May 29, 2016

Kalevipoeg: Gay Epic Hero of Estonia

When I was visiting Estonia in the summer of 1998, I couldn't go anywhere without hearing about Kalevipoeg.  There were a dozen public statues of him, a naked, muscular god carrying small people.

There was a Kalevipoeg Sculpture Park in Tallinn.

There was a Kalevipoeg Museum near Kaapa, which became a full Theme Park in 2007.

There was a chain of Kalev Chocolate Shops.

Teenagers were filming adaptions of his adventures for  school projects.







Kalevipoeg Imprisoned, Enn Poldroos
Museums were crowded with sculptures, murals, and paintings, often emphasizing the god's superheroic endowment.



















Kalevipoeg at the Gates of Hell, Kristjan Raud
Or muscular backside.

Bookstores were teeming with books that praise Kalevipoeg as "James Bond and Chuck Norris put together."

So who is this guy?

He's the son of the god Kalev in The Kalevipoeg,  the Estonian national epic, culled from ancient myths by Friedrich Kreutzwald and published in 1853.

The youngest of  Kalev's children, but the biggest, strongest, and most resourceful, Kalevipoeg has many adventures.  He:
1. Swims to Finland to rescue his mother from an evil wizard
2. Gets a cursed sword from the Finish god Ilmarin.
3. Wins the throne of Estonia in a stone-throwing contest.






Kalevipoeg, Amandus Adamson
From then on, his companion is Alevipoeg, with whom he:
4. Fights a water demon and a sorcerer.
5. Travels to Porgu (Hell) twice.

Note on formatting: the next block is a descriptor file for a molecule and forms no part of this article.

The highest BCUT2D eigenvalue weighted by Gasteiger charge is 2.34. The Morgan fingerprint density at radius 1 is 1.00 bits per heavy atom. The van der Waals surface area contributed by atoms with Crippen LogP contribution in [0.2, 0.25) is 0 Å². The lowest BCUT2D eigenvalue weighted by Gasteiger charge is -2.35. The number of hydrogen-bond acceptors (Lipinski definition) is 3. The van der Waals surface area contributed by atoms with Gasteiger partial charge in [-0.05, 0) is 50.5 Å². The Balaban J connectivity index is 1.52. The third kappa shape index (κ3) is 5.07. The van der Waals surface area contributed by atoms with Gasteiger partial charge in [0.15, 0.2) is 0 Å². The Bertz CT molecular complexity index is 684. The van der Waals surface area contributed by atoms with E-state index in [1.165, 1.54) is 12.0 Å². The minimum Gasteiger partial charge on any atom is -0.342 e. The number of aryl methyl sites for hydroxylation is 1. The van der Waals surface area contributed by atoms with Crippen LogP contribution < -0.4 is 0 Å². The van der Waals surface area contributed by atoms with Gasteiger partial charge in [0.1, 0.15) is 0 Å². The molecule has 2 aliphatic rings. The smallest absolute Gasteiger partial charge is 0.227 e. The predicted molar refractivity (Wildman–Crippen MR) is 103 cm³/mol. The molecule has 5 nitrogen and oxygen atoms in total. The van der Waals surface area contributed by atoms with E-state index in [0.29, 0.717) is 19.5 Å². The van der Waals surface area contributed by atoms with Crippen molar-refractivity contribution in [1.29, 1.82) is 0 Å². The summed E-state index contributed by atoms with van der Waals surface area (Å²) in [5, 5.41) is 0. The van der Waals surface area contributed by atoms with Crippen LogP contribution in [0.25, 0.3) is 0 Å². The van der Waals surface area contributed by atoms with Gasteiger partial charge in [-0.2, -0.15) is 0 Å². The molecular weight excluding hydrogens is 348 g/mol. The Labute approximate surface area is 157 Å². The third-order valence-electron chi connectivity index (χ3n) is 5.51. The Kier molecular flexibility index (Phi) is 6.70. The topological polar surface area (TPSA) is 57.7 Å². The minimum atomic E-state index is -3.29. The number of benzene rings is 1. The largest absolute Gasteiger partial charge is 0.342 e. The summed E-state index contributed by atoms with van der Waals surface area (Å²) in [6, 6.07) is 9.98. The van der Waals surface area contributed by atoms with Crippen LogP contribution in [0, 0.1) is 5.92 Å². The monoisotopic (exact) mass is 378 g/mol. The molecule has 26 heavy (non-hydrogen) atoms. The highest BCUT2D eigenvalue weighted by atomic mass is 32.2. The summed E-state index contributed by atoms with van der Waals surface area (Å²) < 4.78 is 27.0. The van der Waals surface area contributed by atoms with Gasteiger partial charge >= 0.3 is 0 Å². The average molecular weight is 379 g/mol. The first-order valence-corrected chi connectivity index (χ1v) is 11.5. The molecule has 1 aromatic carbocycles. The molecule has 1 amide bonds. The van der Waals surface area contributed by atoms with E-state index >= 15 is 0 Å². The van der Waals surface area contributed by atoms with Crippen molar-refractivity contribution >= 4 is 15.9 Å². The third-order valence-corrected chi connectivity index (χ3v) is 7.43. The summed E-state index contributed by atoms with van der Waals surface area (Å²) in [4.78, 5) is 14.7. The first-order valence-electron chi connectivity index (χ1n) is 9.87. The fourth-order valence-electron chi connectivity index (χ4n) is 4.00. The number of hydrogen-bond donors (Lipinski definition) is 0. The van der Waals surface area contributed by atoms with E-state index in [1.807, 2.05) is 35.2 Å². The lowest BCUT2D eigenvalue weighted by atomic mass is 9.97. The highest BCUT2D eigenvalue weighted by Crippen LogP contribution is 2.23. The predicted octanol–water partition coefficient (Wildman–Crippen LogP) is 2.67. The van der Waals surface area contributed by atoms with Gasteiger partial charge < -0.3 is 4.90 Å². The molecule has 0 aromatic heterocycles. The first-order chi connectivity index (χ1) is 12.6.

6. Seeks out the edge of the world.
7. Fights an apocalyptic battle with the demon Sarvik and his army.

When Alevipoeg is killed, Kalevipoeg is so grief-stricken that he gives up his kingdom and becomes a hermit.  When he dies, he goes to Heaven, but is deemed so valuable that he is tied to the gates of Porgu to keep the world safe.

Kreutzwald was inspired by the Finnish Kalevala, also compiled from ancient myths, and set to verse by Elias Lönnrot in 1849.

But there's a big difference: the Kalevala is all about the quest after the Eternal Feminine, the gods Ilmarin, Väinämöinen, and Lemminkäinen searching for wives.





Kalevipoeg, Drisil Woan


But except for one short maiden-seduction early on (which, admittedly, gets a lot of attention), Kalevipoeg is oblivious to women.  When he rescues three maidens from Porgu, he busily tries to find them husbands, never attempting to seduce them himself.

He is all about masculine buddy-bonding, first with his brothers, and then with Alevipoeg.


A gay epic hero?









Kalevipoeg Mural, Tallinn
In addition to the many literary and artistic adaptations of The Kalevipoeg, there's been a ballet featuring the Kalevipoeg Suite, by Eugen Kapp, and a stage play, a "Cool Epic" starring Tanel Saar, that has toured Europe and the U.S.

See also: Kristjan Raud: Mesmerized by Male Beauty and Yuri and I Cruise in Estonia.